Really the issue is one of originality. You kind of feel you’ve seen the ‘corrupt politicians covering up murder angle’ a few times too many. Combine this with a plot twist that encompasses the war on terror and Afghanistan and you really have you work cut out to take it somewhere the viewer is not expecting.
Usually films or TV shows that have a political theme are left leaning (see ‘All The Presidents Men, ‘The State of Play’ TV series or George Clooney’s ‘Ides of March’) which can be problematic when you’re making a thriller because right away people are presuming certain things will or won’t happen based on your political beliefs.
For example, if a character appears who is an immigrant and a Muslim we know he won’t be the guilty party, whereas if a character appears who is military…well he’ll probably have something to do with it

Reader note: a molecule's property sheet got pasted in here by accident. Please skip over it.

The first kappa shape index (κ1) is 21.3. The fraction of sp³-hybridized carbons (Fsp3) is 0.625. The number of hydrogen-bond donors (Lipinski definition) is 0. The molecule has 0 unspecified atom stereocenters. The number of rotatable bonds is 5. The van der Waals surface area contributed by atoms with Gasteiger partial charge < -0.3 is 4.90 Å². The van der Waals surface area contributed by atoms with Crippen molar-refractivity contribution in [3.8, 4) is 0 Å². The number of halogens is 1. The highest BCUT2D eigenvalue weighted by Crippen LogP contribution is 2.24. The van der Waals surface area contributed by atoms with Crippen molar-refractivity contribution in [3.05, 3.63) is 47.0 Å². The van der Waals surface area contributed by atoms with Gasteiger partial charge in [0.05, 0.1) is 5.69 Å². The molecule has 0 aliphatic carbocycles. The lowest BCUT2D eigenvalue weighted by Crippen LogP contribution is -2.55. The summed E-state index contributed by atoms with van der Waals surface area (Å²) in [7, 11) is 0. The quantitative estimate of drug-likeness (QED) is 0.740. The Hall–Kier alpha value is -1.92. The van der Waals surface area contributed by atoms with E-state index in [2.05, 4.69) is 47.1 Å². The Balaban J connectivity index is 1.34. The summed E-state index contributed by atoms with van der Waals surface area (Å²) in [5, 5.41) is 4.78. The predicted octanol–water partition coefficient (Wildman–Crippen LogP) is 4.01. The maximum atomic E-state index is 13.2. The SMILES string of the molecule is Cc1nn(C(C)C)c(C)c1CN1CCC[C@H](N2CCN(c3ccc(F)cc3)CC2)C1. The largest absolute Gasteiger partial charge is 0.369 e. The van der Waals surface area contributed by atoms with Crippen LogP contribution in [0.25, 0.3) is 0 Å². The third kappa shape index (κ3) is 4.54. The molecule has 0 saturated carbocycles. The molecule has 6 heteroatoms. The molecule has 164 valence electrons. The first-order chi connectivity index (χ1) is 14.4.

Which means however good the acting is (and its excellent) we’re already going to be several steps ahead of the story. Not good news if you’re aim is to keep us on the edge of our seats.
Still The Killing is still light years ahead of its competitors because it’s still not afraid to develop character in places where others choose to go for high-octane action. And in Lund, it still has the best protagonist since D.I. Tennison.